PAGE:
page 8 of the rules, in the "One State, One Vote" box at the bottom, it says that once a state has voted, it cannot be "reinforced" later, only overridden by voting on the other side of an issue. So no, you can never add delegates to a state's group that has already voted, unless an event tells you that you can (I don't believe any events do, but theoretically...).
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Greg Schmittgens
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The quote from page 7 is: "A player may declare a vote by selecting one or more delegates of the same state delegation from his caucus . . . and marking them with one of his influence markers to identify himself as that delegation’s controlling player."

I think the question arises because of the word 'may'. Does that mean the player MAY place an influence marker?

But a strict parsing of the sentence is pretty clear IMO. The player MAY declare a vote. Once you decide to place a vote, you MUST select the delegates and you MUST place an influence marker.

At least, that's the way I explain it when I teach the game.
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Garry Rice
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krackelman wrote:
garry_rice wrote:
or to play a faction card on a faction you've already placed an influence marker on.


I didn't think you were allowed to add faction cards on delegates already played in the assembly room for a given state.

If I play down 2 Pennsylvania delegates, I can't go back later and add a 3rd. I could however, get 3 Pennsylvania delegates and override on the opposing side in the assembly room.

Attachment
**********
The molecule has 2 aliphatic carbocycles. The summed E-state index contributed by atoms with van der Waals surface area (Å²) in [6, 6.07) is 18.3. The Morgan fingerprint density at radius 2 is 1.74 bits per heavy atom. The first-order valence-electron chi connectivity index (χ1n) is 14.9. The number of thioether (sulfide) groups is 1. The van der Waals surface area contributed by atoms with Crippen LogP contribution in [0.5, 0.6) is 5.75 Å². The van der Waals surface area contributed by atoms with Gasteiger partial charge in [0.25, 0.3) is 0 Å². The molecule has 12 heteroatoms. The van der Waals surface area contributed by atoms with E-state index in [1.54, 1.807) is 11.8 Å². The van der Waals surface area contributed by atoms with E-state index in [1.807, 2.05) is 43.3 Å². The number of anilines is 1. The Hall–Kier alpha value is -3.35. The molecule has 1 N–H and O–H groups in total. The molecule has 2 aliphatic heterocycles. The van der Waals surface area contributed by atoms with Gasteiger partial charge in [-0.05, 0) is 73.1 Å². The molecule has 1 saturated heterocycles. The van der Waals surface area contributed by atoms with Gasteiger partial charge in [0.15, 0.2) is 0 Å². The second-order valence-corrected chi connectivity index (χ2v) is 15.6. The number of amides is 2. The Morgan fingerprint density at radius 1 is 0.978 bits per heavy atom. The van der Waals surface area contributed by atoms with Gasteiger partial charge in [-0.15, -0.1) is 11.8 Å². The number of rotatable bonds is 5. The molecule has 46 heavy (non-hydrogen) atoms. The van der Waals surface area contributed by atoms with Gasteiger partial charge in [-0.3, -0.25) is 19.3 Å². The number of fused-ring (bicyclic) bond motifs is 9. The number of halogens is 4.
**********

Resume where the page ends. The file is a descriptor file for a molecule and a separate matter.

Sorry...I added to the confusion...never meant you could "reinforce" a delegation. Just trying to say that another way you can use your delegate cards without needing an influence marker is if you have one on the debate track for that faction already.
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Michael "Tie-Dyed-Eyes"
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referee wrote:
yes, they need a marker. The rules say, you may re-use already used markers if you don't have any, but the alternative is simply not doing the action. The rules don't provide for voting without a marker.


So If I I want to place a vote, but have no Influence markers left, can I take a marker from another delegation that has already voted, and place the vote that way. I realize I am sacrificing the points for the previous vote, for the sake of the new vote, but this seems like a legal play to me. What say you?

Rev. Tie-Dye
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Marc Nelson Jr.
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revtiedye wrote:
referee wrote:
yes, they need a marker. The rules say, you may re-use already used markers if you don't have any, but the alternative is simply not doing the action. The rules don't provide for voting without a marker.


So If I I want to place a vote, but have no Influence markers left, can I take a marker from another delegation that has already voted, and place the vote that way. I realize I am sacrificing the points for the previous vote, for the sake of the new vote, but this seems like a legal play to me. What say you?

Rev. Tie-Dye


Yep, that's legal. The delegation remains, but it is now uncontrolled and will not score points for anyone.
 
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Daniel Blumentritt
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On the same line: may a player remove his own influence at any time, or ONLY when he needs a new one?